5 Takeaways from Becker’s Webinar on Recovery of Surgical Services Post-COVID-19
To protect staff and patients from contracting coronavirus, healthcare organizations have been forced to postpone elective surgeries. The interruption of surgical services impacts patients whose needs go unmet and hospitals that rely on surgery revenue to keep their organizations running.
If you missed it – or if you need a recap! – Becker’s Healthcare hosted a webinar to consider the lasting effects and trends that will result from loss of surgical services.
Here are 5 main takeaways from the webinar:
#1 Surgeries typically contribute 60% of a high-performing hospital’s revenue. Meanwhile, the U.S. has experienced a 70% reduction in elective surgery volume. Nationwide, hospitals have lost an estimated $7.8 billion to $11.6 billion in operating income from postponed surgeries.
#2 Most revenue can be recouped, but here are some factors to consider:
- As unemployment skyrocketed, your patients may have lost income or their insurance coverage, affecting their ability to take on surgical expenses.
- Patients who are still working may have used up their leave time and will be unable to take time off.
- Surgeons will need time to rebuild their case volumes after not seeing patients during the crisis.
#3 Experts predict an accelerated shift toward Ambulatory Surgical Centers (ASCs). Patients may be more comfortable going to a surgery-only facility over a traditional hospital that is also treating sick patients. Additionally, telehealth will play a larger role in pre-op and post-op care.
#4 Apply for federal funding through the CARES Act. The government is providing $175 billion to cover lost revenue and increased expenses healthcare providers have incurred during the outbreak. Coverage includes costs from things like increased staff, extra PPE and testing supplies, building temporary structures or expanding healthcare facilities.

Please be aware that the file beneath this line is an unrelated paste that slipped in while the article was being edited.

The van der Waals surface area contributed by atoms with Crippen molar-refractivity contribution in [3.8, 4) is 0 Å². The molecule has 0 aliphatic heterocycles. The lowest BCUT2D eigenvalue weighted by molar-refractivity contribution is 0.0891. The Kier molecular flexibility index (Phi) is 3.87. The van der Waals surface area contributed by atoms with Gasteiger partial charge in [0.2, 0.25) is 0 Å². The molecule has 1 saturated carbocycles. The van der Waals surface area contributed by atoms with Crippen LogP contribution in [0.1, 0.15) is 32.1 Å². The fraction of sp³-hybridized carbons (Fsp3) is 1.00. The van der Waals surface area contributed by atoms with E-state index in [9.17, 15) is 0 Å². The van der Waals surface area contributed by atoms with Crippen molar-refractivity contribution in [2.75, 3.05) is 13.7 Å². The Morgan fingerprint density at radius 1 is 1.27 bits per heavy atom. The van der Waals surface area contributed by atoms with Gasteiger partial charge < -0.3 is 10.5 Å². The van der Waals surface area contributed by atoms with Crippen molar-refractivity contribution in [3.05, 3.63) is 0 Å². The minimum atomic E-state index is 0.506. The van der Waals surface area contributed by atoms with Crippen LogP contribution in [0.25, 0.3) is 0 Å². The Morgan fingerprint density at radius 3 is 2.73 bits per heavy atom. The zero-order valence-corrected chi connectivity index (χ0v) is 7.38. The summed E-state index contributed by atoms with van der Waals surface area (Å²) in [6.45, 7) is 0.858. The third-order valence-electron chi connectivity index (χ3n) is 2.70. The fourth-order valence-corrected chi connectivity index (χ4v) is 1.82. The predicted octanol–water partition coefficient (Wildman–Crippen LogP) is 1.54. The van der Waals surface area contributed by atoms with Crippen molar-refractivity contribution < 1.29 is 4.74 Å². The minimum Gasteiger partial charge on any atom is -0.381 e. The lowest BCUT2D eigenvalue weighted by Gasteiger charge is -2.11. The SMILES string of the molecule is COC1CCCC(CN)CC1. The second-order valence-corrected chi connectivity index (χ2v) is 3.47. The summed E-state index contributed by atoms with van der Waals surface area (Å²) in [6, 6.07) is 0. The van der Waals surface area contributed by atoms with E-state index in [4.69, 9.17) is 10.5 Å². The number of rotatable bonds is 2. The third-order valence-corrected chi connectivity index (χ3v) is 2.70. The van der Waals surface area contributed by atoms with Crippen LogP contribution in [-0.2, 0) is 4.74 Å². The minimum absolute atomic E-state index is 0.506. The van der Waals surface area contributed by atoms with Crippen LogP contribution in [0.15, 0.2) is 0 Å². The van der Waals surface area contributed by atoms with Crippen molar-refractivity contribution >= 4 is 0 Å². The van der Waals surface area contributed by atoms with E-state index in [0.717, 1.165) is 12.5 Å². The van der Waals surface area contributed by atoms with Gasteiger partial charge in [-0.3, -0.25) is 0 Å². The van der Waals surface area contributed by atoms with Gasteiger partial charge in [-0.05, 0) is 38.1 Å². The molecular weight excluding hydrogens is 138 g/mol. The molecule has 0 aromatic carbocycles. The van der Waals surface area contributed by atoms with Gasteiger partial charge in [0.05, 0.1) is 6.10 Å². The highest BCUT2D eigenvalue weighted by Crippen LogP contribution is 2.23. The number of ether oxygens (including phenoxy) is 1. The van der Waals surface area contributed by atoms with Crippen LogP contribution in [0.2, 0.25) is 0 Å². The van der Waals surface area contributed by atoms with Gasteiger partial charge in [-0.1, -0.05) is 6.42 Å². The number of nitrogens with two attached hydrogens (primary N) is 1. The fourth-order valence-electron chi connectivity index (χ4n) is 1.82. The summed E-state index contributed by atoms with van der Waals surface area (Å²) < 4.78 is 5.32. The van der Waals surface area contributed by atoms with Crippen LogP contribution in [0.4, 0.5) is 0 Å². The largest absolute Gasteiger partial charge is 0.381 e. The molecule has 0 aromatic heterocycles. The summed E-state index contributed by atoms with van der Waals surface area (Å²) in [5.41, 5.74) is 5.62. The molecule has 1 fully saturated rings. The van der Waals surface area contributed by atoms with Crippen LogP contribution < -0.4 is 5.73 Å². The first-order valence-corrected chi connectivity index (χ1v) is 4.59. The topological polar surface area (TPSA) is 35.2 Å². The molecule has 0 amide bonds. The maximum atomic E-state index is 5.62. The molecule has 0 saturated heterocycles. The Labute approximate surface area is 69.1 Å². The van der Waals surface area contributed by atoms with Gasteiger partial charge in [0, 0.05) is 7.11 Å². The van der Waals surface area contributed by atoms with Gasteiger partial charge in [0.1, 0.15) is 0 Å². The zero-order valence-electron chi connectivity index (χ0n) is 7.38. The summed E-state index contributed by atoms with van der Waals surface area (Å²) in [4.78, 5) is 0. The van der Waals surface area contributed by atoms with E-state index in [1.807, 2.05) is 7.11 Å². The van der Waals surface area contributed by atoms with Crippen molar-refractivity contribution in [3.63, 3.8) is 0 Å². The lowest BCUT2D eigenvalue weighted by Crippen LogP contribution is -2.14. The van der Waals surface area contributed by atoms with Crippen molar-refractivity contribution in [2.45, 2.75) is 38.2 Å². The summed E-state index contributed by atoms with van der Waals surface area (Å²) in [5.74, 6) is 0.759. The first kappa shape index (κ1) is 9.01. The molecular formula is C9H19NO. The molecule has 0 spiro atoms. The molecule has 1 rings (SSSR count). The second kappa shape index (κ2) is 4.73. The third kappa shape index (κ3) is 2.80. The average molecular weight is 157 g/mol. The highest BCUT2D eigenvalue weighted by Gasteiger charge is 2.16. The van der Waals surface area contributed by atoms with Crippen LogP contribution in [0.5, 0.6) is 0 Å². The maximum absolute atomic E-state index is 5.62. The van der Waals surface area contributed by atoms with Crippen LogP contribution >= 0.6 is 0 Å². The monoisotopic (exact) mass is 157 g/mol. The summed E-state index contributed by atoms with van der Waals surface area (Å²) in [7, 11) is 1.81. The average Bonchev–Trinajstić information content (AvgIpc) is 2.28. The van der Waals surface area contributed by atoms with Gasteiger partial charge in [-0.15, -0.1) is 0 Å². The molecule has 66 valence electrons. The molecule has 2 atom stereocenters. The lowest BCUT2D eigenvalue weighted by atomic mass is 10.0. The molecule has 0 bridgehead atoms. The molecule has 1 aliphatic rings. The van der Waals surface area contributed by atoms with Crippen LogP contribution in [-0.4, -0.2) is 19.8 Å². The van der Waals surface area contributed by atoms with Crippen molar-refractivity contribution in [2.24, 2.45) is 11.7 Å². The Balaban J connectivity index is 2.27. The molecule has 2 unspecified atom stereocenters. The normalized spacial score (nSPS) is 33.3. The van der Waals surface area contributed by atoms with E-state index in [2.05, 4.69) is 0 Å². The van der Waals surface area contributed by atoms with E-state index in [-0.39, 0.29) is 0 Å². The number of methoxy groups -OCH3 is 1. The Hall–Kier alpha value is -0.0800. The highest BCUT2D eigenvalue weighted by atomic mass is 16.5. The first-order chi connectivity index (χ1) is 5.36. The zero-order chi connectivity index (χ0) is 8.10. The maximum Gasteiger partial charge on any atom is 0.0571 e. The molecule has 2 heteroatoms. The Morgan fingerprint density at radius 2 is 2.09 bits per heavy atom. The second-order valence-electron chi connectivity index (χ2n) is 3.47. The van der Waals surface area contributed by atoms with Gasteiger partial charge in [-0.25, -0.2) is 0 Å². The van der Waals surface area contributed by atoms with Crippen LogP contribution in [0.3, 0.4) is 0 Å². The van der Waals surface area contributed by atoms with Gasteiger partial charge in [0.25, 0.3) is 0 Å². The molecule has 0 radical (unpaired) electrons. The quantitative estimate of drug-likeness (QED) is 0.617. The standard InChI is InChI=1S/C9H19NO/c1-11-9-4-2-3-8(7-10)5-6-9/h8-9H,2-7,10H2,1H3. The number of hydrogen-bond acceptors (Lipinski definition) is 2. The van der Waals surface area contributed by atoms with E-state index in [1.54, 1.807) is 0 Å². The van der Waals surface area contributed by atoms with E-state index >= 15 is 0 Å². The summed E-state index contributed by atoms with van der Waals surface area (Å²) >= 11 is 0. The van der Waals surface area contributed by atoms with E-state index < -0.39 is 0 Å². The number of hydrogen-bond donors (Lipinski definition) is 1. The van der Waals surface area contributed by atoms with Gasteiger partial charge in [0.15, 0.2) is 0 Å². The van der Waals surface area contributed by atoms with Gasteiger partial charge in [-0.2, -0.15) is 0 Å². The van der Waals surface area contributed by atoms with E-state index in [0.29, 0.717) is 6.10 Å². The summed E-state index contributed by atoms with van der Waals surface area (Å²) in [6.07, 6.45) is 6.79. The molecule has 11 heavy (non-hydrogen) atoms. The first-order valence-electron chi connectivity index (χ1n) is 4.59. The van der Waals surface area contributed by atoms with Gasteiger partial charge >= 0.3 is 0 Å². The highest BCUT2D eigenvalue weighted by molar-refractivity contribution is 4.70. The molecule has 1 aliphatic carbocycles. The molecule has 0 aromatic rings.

#5 You can act now to create a strategy to recoup losses. Create a recovery council and employ the “6 P’s” framework:
- Plan: Determine your goals for recovery and your plan to get there.
- Policies: Know the new policies and regulations for your practice and state.
- Process: It’s a new environment. You’ll need new processes in place to determine when and how to test patients and staff for coronavirus, how to prioritize backlogged cases, and which staffing models will support your facility best.
- Place: Set new standards for protection. For instance, where will patients’ families be allowed to stay?
- Patient: Engage with your patients and communicate your new plan and processes to them. Patients are more informed than ever and want to play a bigger role in their healthcare decisions.